Global spread of the coronavirus pandemic and subsequent fall in liquefied natural gas (LNG) prices in international market turned to be a 'boon' for the state-run Petrobangla.
Like another major fuel importer - the Bangladesh Petroleum Corporation (BPC), the Petrobangla's fuel import costs dropped drastically. It happened, as LNG price fell below US$5.0 per million British thermal unit (mmBtu) as a consequence of the outbreak. It is half of the price, at which the Petrobangla imported the fuel one year back.
The BPC's profit climbs over Tk 250 million a day with the spread of coronavirus pandemic.
Officials said the Petrobangla has been importing lean LNG under long-term deal since April 2018. Had the entity imported LNG from spot market, the cost would have been almost half the current import cost, they added.
LNG price in international spot market dropped to all-time low of $2.71 per MMBtu last month, keeping pace with sharp fall in all sorts of energy prices including petroleum oil.
Both the BPC and the Petrobangla are on sound fiscal footing now, riding on the steepest fall of energy prices in international market.
If the viral infection epidemic continues, the Petrobangla's fuel import cost is expected to fall further, and the BPC's profit may make a quantum leap.
But the country's energy consumers are unlikely to get any benefit of the record low price.
When contacted, the BPC Chairman Shamsur Rahman ruled out the possibility of slashing domestic oil prices.
"Fixing the oil price is a policy issue by the government's high-ups. They will decide about it, if necessary," he added.
The price of brent crude, the benchmark in international oil price, now hovers at around $ 27 per barrel as on March 27, which was over $70 per barrel on January 07, in the regular futures market.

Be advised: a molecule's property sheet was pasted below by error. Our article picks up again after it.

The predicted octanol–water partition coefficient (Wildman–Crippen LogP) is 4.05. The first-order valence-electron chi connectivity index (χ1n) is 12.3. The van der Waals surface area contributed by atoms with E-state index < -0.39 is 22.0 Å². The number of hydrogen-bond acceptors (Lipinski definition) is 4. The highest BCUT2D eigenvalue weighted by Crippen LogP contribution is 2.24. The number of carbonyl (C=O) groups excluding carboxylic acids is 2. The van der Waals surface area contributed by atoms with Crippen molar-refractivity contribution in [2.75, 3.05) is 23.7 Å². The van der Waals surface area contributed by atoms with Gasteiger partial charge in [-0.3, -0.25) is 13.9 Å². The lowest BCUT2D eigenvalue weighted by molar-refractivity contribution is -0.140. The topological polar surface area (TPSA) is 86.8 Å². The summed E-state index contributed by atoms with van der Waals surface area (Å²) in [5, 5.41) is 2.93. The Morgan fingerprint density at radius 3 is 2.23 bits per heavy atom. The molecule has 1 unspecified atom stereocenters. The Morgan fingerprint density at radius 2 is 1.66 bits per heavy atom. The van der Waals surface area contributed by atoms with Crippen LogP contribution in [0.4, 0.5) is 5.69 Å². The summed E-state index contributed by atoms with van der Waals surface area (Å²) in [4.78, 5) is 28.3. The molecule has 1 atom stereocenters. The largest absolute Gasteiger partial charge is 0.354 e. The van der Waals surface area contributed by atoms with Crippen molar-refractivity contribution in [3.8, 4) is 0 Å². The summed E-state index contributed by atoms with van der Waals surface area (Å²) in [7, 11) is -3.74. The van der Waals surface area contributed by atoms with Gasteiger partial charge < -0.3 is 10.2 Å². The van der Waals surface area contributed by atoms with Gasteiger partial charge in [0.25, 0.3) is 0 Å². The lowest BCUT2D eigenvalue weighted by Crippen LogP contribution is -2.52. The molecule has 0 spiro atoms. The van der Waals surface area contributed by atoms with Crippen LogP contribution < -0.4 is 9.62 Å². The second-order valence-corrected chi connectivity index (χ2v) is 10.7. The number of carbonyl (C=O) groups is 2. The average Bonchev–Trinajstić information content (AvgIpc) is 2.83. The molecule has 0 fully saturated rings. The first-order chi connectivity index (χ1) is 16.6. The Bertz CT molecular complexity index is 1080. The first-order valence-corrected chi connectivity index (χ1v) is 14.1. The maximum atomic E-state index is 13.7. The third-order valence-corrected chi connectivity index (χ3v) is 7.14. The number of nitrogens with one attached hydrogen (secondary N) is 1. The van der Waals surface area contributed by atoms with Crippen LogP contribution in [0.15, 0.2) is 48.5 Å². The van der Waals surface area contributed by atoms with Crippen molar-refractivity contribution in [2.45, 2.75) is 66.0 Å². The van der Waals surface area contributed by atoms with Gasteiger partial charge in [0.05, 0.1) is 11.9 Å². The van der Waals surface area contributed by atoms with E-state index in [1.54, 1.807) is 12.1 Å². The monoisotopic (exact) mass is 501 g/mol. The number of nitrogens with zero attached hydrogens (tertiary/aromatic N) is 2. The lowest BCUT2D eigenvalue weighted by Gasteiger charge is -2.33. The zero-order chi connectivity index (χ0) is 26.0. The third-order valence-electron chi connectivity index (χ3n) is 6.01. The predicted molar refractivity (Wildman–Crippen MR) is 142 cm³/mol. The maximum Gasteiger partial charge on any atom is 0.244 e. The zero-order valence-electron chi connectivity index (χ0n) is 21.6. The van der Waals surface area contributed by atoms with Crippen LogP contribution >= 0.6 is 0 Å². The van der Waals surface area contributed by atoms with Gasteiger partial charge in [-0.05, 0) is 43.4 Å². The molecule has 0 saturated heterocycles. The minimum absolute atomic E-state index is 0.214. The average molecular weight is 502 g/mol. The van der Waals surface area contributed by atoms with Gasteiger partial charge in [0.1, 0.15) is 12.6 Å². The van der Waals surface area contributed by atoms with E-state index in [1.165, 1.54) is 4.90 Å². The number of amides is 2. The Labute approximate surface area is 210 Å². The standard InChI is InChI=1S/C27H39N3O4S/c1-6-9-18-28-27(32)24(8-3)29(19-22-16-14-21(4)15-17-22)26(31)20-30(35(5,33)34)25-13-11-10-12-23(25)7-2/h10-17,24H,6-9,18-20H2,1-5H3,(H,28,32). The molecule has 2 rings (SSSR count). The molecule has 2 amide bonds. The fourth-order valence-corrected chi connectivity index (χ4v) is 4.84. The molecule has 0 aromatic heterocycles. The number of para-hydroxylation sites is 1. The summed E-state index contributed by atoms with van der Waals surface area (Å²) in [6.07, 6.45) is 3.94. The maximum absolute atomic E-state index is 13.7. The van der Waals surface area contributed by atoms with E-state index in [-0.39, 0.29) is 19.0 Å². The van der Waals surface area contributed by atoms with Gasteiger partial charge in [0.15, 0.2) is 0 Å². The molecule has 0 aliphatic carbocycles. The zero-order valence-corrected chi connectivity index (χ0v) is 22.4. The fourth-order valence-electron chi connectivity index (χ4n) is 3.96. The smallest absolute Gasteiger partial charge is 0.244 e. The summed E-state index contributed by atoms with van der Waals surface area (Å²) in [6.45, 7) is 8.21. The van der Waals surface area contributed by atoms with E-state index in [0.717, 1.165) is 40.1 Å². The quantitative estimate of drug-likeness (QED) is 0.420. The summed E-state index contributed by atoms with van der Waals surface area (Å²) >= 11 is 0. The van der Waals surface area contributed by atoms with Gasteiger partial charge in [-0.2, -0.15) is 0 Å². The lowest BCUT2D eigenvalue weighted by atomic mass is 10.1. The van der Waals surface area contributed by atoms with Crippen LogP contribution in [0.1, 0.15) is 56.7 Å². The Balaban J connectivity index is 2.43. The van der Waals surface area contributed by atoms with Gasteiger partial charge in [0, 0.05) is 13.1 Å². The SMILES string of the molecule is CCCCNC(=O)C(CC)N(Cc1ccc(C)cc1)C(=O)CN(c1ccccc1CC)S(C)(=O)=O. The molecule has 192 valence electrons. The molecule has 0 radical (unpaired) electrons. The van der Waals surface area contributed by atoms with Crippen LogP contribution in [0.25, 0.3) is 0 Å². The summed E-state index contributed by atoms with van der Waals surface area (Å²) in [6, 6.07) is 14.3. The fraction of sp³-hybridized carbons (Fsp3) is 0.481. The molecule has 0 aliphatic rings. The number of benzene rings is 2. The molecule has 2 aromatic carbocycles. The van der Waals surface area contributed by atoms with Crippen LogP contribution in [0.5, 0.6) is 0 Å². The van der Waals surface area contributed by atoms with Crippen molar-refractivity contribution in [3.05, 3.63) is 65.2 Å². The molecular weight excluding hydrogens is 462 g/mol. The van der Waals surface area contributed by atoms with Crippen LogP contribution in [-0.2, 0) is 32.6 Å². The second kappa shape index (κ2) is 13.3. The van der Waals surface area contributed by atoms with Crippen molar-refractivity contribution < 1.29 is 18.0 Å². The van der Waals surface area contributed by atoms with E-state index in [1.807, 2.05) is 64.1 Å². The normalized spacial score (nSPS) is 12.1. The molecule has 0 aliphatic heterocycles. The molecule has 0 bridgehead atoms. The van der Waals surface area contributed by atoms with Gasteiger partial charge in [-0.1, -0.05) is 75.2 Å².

The Petrobangla is also unwilling to slash down gas prices for consumers, as it sees that LNG import cost is still higher than the locally produced gas, although the 'actual price' of locally produced gas is not yet calculated, said a senior official.
The government, however, may be benefitted by not providing subsidy to the Petrobangla due to the price fall of LNG.
The Bangladesh Energy Regulatory Commission (BERC) hiked natural gas tariff for its consumers by 32.8 per cent on an average from July 01 of the current fiscal year (FY), 2019-20.
The government through an executive order on April 24, 2016, fixed the oil prices, and since then the prices have remained unchanged.
From March 1, 2020, the BERC raised the average retail level electricity tariff by 5.3 per cent, or Tk 0.36, to Tk 7.13 per unit (1 kilowatt-hour) from Tk 6.77 per unit.
The commission also increased the bulk or wholesale level electricity tariff by 8.40 per cent, or Tk 0.40, to Tk 5.17 per unit from Tk 4.77 per unit on an average from the current month.
Meanwhile, the Consumers Association of Bangladesh (CAB) sought a review in tariffs of electricity and natural gas to pass through the benefit of energy price fall to consumers.
The CAB Energy Adviser Professor M Shamsul Alam demanded a review in natural gas and electricity prices by the energy regulator to ensure their fair prices in domestic market.
"It is unfortunate that consumers are being deprived of their rights of getting natural gas and electricity at logical and reasonable prices despite the drastic fall in fuel prices in international market," he told the FE on Sunday.
Mr Alam was also critical over the recent electricity tariff hike, which came into effect from March 01, as the energy prices were on downtrend when the tariff hike announcement came on February 27.
Instead of adjusting energy prices downward and offering consumers a sigh of relief, the government is letting the state-owned entities to make hefty profits, he lamented.
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